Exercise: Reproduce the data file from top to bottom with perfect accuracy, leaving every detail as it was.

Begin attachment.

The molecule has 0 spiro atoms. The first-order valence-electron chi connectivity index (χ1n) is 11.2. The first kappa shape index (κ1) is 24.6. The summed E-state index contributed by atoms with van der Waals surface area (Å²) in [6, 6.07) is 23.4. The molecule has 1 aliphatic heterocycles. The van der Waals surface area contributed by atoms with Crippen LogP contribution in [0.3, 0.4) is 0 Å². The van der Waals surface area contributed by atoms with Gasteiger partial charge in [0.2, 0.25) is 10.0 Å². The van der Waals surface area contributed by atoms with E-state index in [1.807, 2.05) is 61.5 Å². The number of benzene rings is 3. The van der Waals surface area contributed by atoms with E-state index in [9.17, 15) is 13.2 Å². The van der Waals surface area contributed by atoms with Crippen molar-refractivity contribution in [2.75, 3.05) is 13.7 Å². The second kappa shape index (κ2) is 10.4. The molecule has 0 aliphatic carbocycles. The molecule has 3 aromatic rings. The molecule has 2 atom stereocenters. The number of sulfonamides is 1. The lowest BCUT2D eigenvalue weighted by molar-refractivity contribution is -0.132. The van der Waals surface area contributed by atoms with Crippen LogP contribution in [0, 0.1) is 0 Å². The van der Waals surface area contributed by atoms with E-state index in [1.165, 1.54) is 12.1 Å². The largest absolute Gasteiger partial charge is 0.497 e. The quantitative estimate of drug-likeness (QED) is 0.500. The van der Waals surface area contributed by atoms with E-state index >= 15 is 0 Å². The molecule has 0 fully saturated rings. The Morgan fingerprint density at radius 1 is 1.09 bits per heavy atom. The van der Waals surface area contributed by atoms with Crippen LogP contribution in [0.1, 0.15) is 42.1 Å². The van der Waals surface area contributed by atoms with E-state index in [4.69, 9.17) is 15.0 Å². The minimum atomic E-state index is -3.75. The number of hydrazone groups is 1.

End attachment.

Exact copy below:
The molecule has 0 spiro atoms. The first-order valence-electron chi connectivity index (χ1n) is 11.2. The first kappa shape index (κ1) is 24.6. The summed E-state index contributed by atoms with van der Waals surface area (Å²) in [6, 6.07) is 23.4. The molecule has 1 aliphatic heterocycles. The van der Waals surface area contributed by atoms with Crippen LogP contribution in [0.3, 0.4) is 0 Å². The van der Waals surface area contributed by atoms with Gasteiger partial charge in [0.2, 0.25) is 10.0 Å². The van der Waals surface area contributed by atoms with E-state index in [1.807, 2.05) is 61.5 Å². The number of benzene rings is 3. The van der Waals surface area contributed by atoms with E-state index in [9.17, 15) is 13.2 Å². The van der Waals surface area contributed by atoms with Crippen molar-refractivity contribution in [2.75, 3.05) is 13.7 Å². The second kappa shape index (κ2) is 10.4. The molecule has 0 aliphatic carbocycles. The molecule has 3 aromatic rings. The molecule has 2 atom stereocenters. The number of sulfonamides is 1. The lowest BCUT2D eigenvalue weighted by molar-refractivity contribution is -0.132. The van der Waals surface area contributed by atoms with Crippen LogP contribution in [0, 0.1) is 0 Å². The van der Waals surface area contributed by atoms with E-state index in [1.165, 1.54) is 12.1 Å². The largest absolute Gasteiger partial charge is 0.497 e. The quantitative estimate of drug-likeness (QED) is 0.500. The van der Waals surface area contributed by atoms with E-state index >= 15 is 0 Å². The molecule has 0 fully saturated rings. The Morgan fingerprint density at radius 1 is 1.09 bits per heavy atom. The van der Waals surface area contributed by atoms with Crippen LogP contribution in [0.1, 0.15) is 42.1 Å². The van der Waals surface area contributed by atoms with E-state index in [4.69, 9.17) is 15.0 Å². The minimum atomic E-state index is -3.75. The number of hydrazone groups is 1.